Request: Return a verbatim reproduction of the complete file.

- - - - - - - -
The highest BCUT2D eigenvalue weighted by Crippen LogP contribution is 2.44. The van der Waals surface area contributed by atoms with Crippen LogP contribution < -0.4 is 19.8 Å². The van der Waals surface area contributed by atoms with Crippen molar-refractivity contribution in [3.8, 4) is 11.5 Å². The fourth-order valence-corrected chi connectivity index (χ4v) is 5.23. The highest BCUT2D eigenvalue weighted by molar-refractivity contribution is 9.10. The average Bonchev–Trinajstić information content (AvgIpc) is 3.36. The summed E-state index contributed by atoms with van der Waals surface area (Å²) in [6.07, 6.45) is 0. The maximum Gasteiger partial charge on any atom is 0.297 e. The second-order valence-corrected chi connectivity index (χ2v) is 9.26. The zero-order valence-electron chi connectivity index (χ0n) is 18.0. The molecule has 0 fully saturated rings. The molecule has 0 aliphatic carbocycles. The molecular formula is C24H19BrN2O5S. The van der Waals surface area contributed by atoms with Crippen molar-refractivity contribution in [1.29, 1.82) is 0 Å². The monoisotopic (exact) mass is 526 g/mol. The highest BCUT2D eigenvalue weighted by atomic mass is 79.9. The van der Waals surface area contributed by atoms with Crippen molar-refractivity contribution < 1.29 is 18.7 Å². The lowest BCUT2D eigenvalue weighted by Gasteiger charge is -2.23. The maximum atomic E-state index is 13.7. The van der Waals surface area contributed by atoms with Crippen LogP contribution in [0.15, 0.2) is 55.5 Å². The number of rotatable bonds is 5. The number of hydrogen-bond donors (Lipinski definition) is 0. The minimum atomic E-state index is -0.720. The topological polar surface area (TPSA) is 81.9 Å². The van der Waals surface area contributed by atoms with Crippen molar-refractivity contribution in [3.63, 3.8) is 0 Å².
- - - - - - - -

The highest BCUT2D eigenvalue weighted by Crippen LogP contribution is 2.44. The van der Waals surface area contributed by atoms with Crippen LogP contribution < -0.4 is 19.8 Å². The van der Waals surface area contributed by atoms with Crippen molar-refractivity contribution in [3.8, 4) is 11.5 Å². The fourth-order valence-corrected chi connectivity index (χ4v) is 5.23. The highest BCUT2D eigenvalue weighted by molar-refractivity contribution is 9.10. The average Bonchev–Trinajstić information content (AvgIpc) is 3.36. The summed E-state index contributed by atoms with van der Waals surface area (Å²) in [6.07, 6.45) is 0. The maximum Gasteiger partial charge on any atom is 0.297 e. The second-order valence-corrected chi connectivity index (χ2v) is 9.26. The zero-order valence-electron chi connectivity index (χ0n) is 18.0. The molecule has 0 fully saturated rings. The molecule has 0 aliphatic carbocycles. The molecular formula is C24H19BrN2O5S. The van der Waals surface area contributed by atoms with Crippen molar-refractivity contribution in [1.29, 1.82) is 0 Å². The monoisotopic (exact) mass is 526 g/mol. The highest BCUT2D eigenvalue weighted by atomic mass is 79.9. The van der Waals surface area contributed by atoms with Crippen molar-refractivity contribution < 1.29 is 18.7 Å². The lowest BCUT2D eigenvalue weighted by Gasteiger charge is -2.23. The maximum atomic E-state index is 13.7. The van der Waals surface area contributed by atoms with Crippen LogP contribution in [0.15, 0.2) is 55.5 Å². The number of rotatable bonds is 5. The number of hydrogen-bond donors (Lipinski definition) is 0. The minimum atomic E-state index is -0.720. The topological polar surface area (TPSA) is 81.9 Å². The van der Waals surface area contributed by atoms with Crippen molar-refractivity contribution in [3.63, 3.8) is 0 Å².